Discovered this on Louana's blog...read the lyrics and the meaning behind them here.
And now, a word from our sponsor (me):
Wednesday, December 24, 2008
Tuesday, December 23, 2008
Yusaku, Kengo, and me
Then, yesterday, I had some fun with trains around Fuijeda:
Saturday, December 20, 2008
Sunday, December 14, 2008
Thursday, December 11, 2008
I checked out their website tonight and watched "Lovers in Japan" - the video is sweet:
I am definitely looking forward to the concert and an evening out with some of my cool co-workers!
Monday, December 8, 2008
-took the train to Shimizu at about 10:30 am (saw Fuji-san for the first time on the train!) - had to change trains in Shizuoka, got confused, called Michiko and got everything straightened out,
-arrived in Shimizu at about 11:35 am, went to Michiko's friends' house for a very international Christmas dinner, complete with sushi, mashed potatoes, pumpkin soup, edamame, KFC chicken and McDonalds french fries,
-enjoyed some conversation with Japanese and foreign guests,
-took the train from Shimizu back to Shizuoka at about 5:15 pm with a new friend from the party, Kim. Met up with Christina, a fellow teacher, at the station and took the train to Hamamatsu,
-arrived in Hamamatsu at about 6:45 pm, met up with a group of other teachers and foreigners, and headed to a Western (literally - waitresses complete with cowboy hats) restaurant for a few hours,
-then off to karaoke...the group of us who had to catch the train to get home decided to take the 1:19 am express so we could enjoy as much karaoke fun as possible,
-caught the train and got off at Shizuoka with Christina (since it was an express train, it didn't make a stop in Fujieda),
-stayed the night at Christina's,
-took the train this afternoon at about 12:35 pm back to Fujieda (P.S. I had to do this without my contacts in, half-blind...we bought Japanese contact solution at a convenience store since I didn't have mine with me, and when I tried to put my contacts in this morning, they were all cloudy and weird...don't know what that was about),
-went for a bike ride and took some photos around Fujieda:
and now, after a long (but very fun) weekend, it's time to go to bed and get back to work tomorrow!
Saturday, December 6, 2008
Only in Japan, a country that is rooted in the importance of being part of a group, would this ever work.
In other news, I did karaoke on Thursday night! It was so fun. Photos will be posted on Flickr soon.
I am going to two parties tomorrow - a Christmas party in Shimizu and a going away party for another teacher in Hamamatsu. It should be a good time.
Tuesday, December 2, 2008
Of course, with only a toaster oven, a microwave, and a burner in my apartment, the idea of baking cookies was a little daunting at first. But, with the translating help of my manager today on my break, I bought the necessary ingredients to make those peanut butter concoctions of goodness.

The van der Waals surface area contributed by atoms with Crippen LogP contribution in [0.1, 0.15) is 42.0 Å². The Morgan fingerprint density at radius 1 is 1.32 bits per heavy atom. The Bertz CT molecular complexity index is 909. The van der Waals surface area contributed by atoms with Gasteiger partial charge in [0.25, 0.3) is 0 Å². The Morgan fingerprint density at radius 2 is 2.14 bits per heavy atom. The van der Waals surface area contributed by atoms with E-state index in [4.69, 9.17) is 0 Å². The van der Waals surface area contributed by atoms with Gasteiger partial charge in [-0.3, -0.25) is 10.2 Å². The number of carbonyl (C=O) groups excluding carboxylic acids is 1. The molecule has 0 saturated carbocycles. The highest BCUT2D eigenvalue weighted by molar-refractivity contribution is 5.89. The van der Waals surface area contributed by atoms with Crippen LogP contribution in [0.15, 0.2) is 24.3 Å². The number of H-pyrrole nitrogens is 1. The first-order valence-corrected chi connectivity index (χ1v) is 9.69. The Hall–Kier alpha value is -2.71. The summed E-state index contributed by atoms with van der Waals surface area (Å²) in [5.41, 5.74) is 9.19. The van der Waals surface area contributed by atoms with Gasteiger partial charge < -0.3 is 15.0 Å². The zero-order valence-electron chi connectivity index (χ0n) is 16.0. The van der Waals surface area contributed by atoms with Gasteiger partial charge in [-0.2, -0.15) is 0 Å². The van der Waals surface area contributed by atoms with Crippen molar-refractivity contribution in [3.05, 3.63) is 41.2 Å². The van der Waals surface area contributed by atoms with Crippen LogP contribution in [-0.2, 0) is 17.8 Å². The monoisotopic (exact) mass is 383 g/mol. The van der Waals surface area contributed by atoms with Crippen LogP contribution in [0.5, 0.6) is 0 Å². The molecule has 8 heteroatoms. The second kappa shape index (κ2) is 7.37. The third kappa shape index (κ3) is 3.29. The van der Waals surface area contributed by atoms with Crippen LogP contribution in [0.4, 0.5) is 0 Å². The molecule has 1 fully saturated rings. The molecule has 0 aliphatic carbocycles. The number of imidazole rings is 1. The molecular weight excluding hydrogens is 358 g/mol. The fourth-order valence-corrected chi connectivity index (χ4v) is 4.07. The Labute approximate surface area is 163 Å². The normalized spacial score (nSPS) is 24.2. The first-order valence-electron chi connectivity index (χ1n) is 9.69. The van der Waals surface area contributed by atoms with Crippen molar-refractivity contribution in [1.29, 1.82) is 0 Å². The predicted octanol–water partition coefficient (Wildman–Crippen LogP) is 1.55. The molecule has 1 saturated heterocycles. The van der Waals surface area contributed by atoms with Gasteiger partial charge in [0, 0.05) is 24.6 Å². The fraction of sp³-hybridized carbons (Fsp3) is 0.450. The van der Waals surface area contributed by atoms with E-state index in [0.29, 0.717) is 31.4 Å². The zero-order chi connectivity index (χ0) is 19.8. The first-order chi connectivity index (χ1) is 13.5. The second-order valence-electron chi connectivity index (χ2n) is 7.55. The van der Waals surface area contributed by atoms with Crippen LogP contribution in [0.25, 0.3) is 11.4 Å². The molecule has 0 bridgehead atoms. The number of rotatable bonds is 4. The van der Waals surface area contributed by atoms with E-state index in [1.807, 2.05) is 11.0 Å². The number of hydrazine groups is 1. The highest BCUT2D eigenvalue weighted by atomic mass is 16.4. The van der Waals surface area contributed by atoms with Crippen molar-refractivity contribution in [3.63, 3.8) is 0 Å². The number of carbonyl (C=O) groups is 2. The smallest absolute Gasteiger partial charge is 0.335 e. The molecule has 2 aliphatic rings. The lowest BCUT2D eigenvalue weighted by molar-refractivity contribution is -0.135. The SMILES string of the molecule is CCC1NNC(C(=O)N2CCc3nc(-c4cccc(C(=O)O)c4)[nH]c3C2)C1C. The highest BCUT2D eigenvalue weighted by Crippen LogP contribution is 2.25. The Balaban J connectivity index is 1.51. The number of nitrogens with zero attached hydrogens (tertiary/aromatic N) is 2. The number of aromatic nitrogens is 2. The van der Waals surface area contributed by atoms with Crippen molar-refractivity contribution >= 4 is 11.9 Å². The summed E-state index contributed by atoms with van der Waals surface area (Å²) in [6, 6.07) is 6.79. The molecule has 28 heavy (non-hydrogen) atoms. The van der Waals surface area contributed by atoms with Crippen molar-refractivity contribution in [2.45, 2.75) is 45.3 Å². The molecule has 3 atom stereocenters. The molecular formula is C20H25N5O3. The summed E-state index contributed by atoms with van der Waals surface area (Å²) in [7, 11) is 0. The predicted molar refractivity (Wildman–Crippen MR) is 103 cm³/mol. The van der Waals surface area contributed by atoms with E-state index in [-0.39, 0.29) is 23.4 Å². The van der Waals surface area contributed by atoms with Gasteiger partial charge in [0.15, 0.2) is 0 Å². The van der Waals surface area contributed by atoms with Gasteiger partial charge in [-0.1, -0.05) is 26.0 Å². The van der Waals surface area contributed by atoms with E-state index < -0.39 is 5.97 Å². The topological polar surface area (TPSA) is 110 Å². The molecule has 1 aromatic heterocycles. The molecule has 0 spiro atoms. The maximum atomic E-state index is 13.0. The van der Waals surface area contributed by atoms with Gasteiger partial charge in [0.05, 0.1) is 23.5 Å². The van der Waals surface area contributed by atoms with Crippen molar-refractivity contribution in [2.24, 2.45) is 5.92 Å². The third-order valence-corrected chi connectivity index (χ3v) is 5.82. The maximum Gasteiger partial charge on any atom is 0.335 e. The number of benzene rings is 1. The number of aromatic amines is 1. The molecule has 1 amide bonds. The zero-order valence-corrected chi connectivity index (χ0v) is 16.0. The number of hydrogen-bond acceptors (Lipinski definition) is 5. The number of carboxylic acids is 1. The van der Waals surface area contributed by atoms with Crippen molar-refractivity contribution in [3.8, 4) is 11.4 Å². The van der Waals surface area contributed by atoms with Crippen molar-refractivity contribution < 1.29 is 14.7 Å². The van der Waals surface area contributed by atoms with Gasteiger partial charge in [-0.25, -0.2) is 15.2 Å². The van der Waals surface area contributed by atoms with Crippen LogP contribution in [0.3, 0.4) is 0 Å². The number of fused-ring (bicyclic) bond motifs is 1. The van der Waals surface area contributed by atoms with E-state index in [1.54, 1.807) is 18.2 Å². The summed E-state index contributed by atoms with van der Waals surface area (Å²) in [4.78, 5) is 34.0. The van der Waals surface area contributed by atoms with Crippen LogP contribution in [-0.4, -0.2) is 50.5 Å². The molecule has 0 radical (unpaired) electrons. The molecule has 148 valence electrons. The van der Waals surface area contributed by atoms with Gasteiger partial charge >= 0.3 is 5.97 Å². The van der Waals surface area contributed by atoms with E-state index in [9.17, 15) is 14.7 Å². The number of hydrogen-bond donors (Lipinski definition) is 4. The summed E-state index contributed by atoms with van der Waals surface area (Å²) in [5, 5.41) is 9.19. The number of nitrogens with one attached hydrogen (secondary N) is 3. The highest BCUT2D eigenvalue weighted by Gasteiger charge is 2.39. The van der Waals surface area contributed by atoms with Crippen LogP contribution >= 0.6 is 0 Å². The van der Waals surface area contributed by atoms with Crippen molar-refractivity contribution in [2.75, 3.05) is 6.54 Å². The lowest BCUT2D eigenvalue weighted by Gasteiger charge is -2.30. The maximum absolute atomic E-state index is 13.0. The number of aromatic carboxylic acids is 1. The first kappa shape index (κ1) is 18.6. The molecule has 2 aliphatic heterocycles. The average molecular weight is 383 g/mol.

(crazy Japanese ingredients)
I didn't have any measuring cups, so I had to eyeball all the cups and teaspoons.
Here's the thing about my toaster oven. It doesn't even have temperature settings like American toaster ovens. There's just one temperature - 860 watts, whatever that means.
Since the whole thing is heated by a coil in the middle of the oven, the cookies were coming out a little...uneven, to say the least. So, I devised a plan to put the two rows of cookies on separate sheets of tinfoil. When one side was getting too done, I took them out, turned the tinfoil around so the not-done sides were facing the center, and put them back in the oven.
Sunday, November 30, 2008
The lesson was about softening criticism and there was a lot of focus on phrases like, "I'm sorry, but..." "I'm afraid that..." "Maybe you could try..." Toward the end of the lesson, there's usually a lot of free conversation, where the students are given something to talk about and they have to try and use the target phrases. In this case, I paired them up and gave them different cards with scenarios on them. For example, Student A was a parent and Student B was their child's teacher - they were at a parent-teacher conference and Student B had to inform Student A that their child was doing poorly in school. Since I had an odd number of students, I paired up with someone and the conversation went something like this:
Partner (Student B): "I'm a little concerned with your son's attitude in school."
Me (Student A): "Why? Isn't Bobby doing well? He's so smart and I'm so proud of him."